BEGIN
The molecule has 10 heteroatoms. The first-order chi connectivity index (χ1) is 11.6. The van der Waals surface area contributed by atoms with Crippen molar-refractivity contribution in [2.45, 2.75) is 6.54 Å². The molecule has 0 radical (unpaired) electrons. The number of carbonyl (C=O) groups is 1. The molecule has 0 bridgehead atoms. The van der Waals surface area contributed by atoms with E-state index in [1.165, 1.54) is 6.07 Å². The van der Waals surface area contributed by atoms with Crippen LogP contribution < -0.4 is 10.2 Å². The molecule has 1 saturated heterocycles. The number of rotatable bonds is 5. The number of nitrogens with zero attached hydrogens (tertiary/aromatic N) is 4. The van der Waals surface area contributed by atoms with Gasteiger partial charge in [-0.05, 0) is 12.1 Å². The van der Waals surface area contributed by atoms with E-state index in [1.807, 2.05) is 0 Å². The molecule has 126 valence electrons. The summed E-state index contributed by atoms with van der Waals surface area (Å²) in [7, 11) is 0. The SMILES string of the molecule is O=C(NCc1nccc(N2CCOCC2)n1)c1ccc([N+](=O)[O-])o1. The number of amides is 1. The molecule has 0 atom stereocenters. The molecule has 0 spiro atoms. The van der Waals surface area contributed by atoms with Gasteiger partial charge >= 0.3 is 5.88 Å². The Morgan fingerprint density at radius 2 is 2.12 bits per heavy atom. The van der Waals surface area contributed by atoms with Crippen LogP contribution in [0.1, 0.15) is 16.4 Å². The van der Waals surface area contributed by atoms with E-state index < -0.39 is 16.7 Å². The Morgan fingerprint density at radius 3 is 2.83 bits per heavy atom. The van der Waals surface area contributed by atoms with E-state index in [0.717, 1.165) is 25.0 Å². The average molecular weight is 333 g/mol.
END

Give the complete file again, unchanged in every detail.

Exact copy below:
The molecule has 10 heteroatoms. The first-order chi connectivity index (χ1) is 11.6. The van der Waals surface area contributed by atoms with Crippen molar-refractivity contribution in [2.45, 2.75) is 6.54 Å². The molecule has 0 radical (unpaired) electrons. The number of carbonyl (C=O) groups is 1. The molecule has 0 bridgehead atoms. The van der Waals surface area contributed by atoms with E-state index in [1.165, 1.54) is 6.07 Å². The van der Waals surface area contributed by atoms with Crippen LogP contribution < -0.4 is 10.2 Å². The molecule has 1 saturated heterocycles. The number of rotatable bonds is 5. The number of nitrogens with zero attached hydrogens (tertiary/aromatic N) is 4. The van der Waals surface area contributed by atoms with Gasteiger partial charge in [-0.05, 0) is 12.1 Å². The van der Waals surface area contributed by atoms with E-state index in [1.807, 2.05) is 0 Å². The molecule has 126 valence electrons. The summed E-state index contributed by atoms with van der Waals surface area (Å²) in [7, 11) is 0. The SMILES string of the molecule is O=C(NCc1nccc(N2CCOCC2)n1)c1ccc([N+](=O)[O-])o1. The number of amides is 1. The molecule has 0 atom stereocenters. The molecule has 0 spiro atoms. The van der Waals surface area contributed by atoms with Gasteiger partial charge >= 0.3 is 5.88 Å². The Morgan fingerprint density at radius 2 is 2.12 bits per heavy atom. The van der Waals surface area contributed by atoms with Crippen LogP contribution in [0.1, 0.15) is 16.4 Å². The van der Waals surface area contributed by atoms with E-state index < -0.39 is 16.7 Å². The Morgan fingerprint density at radius 3 is 2.83 bits per heavy atom. The van der Waals surface area contributed by atoms with E-state index in [0.717, 1.165) is 25.0 Å². The average molecular weight is 333 g/mol.